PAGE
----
“Look deep into nature, and then you will understand everything better.”
– Albert Einstein
We humans are so swamped by metaphors (yep, I just used one) that we often don’t even notice when we use them.
Take the word ‘deep’ for example. Literally it means ‘extending far down from the top or a surface’, as with a deep well, ocean or wound.
But ‘deep’, though originally intended to describe a physical reality, is also used metaphorically to denote, for example, financial wealth: “Ruth has deep pockets!”
Or psychological complexity: “Rex’s emotional issues run deep.” (And therefore will require prolonged and expensive therapy!)
Or profundity: “Man, that episode of Keeping Up with the Kardashians was really deep!” (Okay, pseudo-profundity!)
But I’ll tell you who also likes to use the ‘deep’ metaphor.
So who else likes using the metaphor ‘deep’?
Hypnotherapists. I use metaphor all the time. And, whether you realize it or not, so do you! Every word we speak is a representation of some parallel reality, not the thing itself. And our use of the word ‘deep’ to refer to hypnotic depth is the perfect example.
So what do hypnotherapists mean by a ‘deep trance’ or indeed ‘hypnotic deepeners’?
We use the word ‘deep’ to describe a state with a greater degree of perceptual abstraction, and ‘light’ for a lesser degree of dissociation (though if we wanted to use a proper counterpoint we should probably use the word ‘shallow’.)
Recently during a teleconference Q&A, someone asked me:
I’m a newly qualified hypnotherapist. During our training and in my reading, there is a lot of emphasis on inductions, deepening, etc., which you don’t seem to bother with in any formal style (which I like). Any comment on this for me please. Thanks.
Here’s what I replied. (I’m sorry about the Hitler reference! But as we who use hypnosis know, dramatic examples can focus the attention more energetically.)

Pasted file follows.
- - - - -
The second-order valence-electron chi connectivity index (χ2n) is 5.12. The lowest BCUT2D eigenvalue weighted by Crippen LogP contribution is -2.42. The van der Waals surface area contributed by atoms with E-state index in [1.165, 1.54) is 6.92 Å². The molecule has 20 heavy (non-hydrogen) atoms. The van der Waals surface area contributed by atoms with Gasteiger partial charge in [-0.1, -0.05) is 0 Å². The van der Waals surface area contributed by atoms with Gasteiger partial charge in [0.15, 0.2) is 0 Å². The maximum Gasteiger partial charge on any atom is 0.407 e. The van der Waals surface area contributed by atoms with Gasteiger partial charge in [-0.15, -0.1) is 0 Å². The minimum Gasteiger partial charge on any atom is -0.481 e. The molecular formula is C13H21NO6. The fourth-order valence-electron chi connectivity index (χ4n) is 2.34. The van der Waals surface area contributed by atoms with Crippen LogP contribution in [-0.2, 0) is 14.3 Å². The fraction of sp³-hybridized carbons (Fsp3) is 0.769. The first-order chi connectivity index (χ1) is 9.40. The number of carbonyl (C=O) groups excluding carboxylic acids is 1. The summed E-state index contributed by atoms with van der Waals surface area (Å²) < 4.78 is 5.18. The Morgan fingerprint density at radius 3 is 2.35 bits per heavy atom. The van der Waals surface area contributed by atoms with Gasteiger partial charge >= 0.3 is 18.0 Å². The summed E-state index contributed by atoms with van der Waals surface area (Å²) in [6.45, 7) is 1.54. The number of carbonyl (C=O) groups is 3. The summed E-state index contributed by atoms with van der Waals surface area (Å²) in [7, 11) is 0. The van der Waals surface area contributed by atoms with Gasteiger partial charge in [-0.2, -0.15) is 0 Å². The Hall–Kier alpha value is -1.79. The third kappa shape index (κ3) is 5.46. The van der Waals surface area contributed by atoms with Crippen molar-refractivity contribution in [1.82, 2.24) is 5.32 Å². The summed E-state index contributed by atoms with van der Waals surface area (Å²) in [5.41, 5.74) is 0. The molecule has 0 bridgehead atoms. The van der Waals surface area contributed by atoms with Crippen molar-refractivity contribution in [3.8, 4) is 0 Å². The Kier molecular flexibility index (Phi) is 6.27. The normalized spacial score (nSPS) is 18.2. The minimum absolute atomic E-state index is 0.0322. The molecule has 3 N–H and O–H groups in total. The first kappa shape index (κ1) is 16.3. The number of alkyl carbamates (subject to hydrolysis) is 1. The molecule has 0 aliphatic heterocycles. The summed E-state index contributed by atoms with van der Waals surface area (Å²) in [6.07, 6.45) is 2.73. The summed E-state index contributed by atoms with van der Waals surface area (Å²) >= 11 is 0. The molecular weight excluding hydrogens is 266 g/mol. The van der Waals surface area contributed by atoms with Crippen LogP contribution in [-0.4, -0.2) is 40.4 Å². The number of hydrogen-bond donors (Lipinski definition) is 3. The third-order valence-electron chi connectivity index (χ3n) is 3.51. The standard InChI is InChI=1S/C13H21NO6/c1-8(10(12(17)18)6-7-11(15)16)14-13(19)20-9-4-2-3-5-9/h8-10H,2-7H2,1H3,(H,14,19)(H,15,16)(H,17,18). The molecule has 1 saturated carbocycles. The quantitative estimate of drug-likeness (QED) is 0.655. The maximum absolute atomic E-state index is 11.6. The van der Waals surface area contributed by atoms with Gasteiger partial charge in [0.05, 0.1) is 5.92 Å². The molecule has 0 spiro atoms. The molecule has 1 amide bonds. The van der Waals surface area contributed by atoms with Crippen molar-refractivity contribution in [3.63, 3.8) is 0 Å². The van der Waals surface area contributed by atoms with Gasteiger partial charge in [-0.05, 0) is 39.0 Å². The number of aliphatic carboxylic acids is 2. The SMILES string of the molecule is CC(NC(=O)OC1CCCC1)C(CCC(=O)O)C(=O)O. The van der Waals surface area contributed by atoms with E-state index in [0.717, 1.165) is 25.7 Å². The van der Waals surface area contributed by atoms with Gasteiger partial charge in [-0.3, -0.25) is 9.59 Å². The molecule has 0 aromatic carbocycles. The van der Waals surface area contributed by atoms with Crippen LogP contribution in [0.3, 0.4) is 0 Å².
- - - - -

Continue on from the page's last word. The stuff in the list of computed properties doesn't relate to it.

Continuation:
My thoughts on hypnotic deepeners
Hi, and thanks for your question.
Well, I could say I don’t use formal hypnotic deepeners for the same reason that Adolf Hitler didn’t when he hypnotized the masses during the Nuremberg rallies. He didn’t need to use formal hypnotic deepeners, because he knew how to do it… naturalistically. (Hypnosis can be used for ill as well as good of course.)
Children experience hypnotic deepening during a mesmeric story, even though the person reading it probably has no such intentions. The deepening happens as a consequence of the story and the way it is told.
I don’t tend to use too much psychobabble with my clients either, unless they talk like that naturally and my talking like that will actually build better rapport with them.
When we watch a movie, we don’t want to see the cameras, the director, or bored extras standing around. We want to experience the movie without the clunky workings of the movie being too obvious. Clunky ‘convincers’ or obvious deepening techniques can mess with the immediacy of the hypnotic experience.
I don’t want to be too clunky with clients. I want them to feel as if we’ve simply had a conversation, part of which may have involved them relaxing deeper than ever before or even switching off sensation to control pain.
But I think it can be really useful to learn deepeners and lots of very formal hypnotic inductions. And having an air of the dramatic can be useful for some clients.
If we can assimilate that kind of training into a conversational, natural and naturalistic communication with the client and tailor our inductions to match their specific and maybe unique interests, then we are being respectful of them as a person.
Even with a very methodical protocol like the Rewind technique, to some extent we can match the method to the interests and pre-existing resources of the unique client.
Many hypnotic inductions are one-size-fits-all, and many of them still work, but if we understand the components of trance induction then we can tailor an induction to suit the needs of the unique client in front of us, and this makes therapy more creative for us and more special for them.